Inhaler Benefits on the Horizon
Interest in compliance packaging, growing research into particle technology, and expanding treatment options could lead companies to further pursue inhalers and nasal sprays as drug-delivery methods. As analysts monitor progress, they offer suggestions to manufacturers.
Business analysis firm Datamonitor notes that patient compliance can improve with assistance from dose-monitoring devices in inhalers. Senior respiratory analyst Lisette Oversteegen, who authored a recent Datamonitor report on inhaler technology, lauds the compliance benefit of breath-actuated devices.
The devices can optimize compliance because “medication is only released when all prerequisites for successful inhalation are met.” By employing an easy guide of inhalation that leads patients through a few steps before it can dispense medicine, the devices help minimize mistakes.
“In an ideal world, a device [should have] multiple automatic feedback mechanisms to reassure patients that the drug has been successfully released from the inhaler and deposited in the lungs,” says Oversteegen.
“Particularly for patients with a smaller lung capacity or lower lung function, it can be difficult to generate a sufficiently strong airflow to disaggregate the active molecules from their carriers, resulting in lower deposition in the lung,” she says, noting that this occurs with dry powder inhalers (DPIs). “This can in turn lead to uncontrolled symptoms, like bronchoconstriction in the case of asthma and COPD [chronic obstructive pulmonary disease].”
While Datamonitor sees a need for device changes, medical technology consulting firm Greystone Associates believes additional illnesses can be treated by adjusting inhaled technology. In its report last spring, the group said more than a dozen new indications for inhaled drug formulations are undergoing the clinical development process.
“The list includes several neurology conditions, metabolic disorders, inherited diseases, pain management, immunology and infectious diseases,” according to the report. “Several of these inhaled drug candidates have the potential to impact the therapeutic markets they target, effectively changing the way important illnesses are treated.”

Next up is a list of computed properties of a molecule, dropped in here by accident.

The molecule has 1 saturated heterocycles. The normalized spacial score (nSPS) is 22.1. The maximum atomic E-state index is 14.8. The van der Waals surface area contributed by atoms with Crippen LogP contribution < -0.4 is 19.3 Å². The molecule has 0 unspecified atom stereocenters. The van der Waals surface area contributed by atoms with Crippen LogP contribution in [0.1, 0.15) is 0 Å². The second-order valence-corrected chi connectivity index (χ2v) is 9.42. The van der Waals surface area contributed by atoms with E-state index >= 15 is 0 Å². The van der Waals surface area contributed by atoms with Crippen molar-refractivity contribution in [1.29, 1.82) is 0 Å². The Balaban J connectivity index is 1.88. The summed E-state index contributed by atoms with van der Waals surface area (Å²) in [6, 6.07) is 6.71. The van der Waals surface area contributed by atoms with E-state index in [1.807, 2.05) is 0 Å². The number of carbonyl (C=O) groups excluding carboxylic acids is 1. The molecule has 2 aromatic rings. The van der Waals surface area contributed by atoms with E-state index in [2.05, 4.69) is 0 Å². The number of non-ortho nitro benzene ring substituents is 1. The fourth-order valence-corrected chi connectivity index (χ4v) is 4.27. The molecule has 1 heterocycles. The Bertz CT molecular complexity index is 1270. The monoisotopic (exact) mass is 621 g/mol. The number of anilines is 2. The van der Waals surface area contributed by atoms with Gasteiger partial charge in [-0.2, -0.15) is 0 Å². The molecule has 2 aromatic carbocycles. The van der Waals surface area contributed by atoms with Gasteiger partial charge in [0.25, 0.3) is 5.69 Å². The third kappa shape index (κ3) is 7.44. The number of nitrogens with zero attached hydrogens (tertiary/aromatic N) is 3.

This goes beyond the typical targets of atomized medication such as asthma or COPD, which results from continued respiratory stress. Because inhaled medications target central airways and deliver medication immediately to affected patients, this quick onset of action provides a successful and appealing delivery method for other illnesses.
In an attempt to meet some of these new needs, Valois Pharma (France) produces a nasal delivery device that is suitable to deliver antihistamines for patients with allergic rhinitis. The delivery method provides patients with immediate relief while treating a chronic condition. In addition, the company offers a DPI called Prohaler, a multidose pulmonary inhaler that seeks to aid with patient compliance.
“The industry is currently putting a lot of efforts in improving patient compliance and performance characteristics in inhalers,” says Guillaume Brouet, business development, pulmonary. “For example, simplify using sequence of inhalers.”
Another company that offers advances in inhaler technology is Boehringer Ingelheim (Ingelheim, Germany). It has created a propellant-free inhaler device called Respimat, which the company calls a Soft Mist inhaler. Instead of using a typical chlorofluorocarbon (CFC) propellant, it employs a pressure-release technology.
A liquid solution is forced by the mechanical power of a tensioned spring, pressed through a capillary tube, and passed through a nozzle system to produce a cloud. The slow release of the medication increases drug deposition the lungs over many pressurized metered dose inhalers (pMDIs).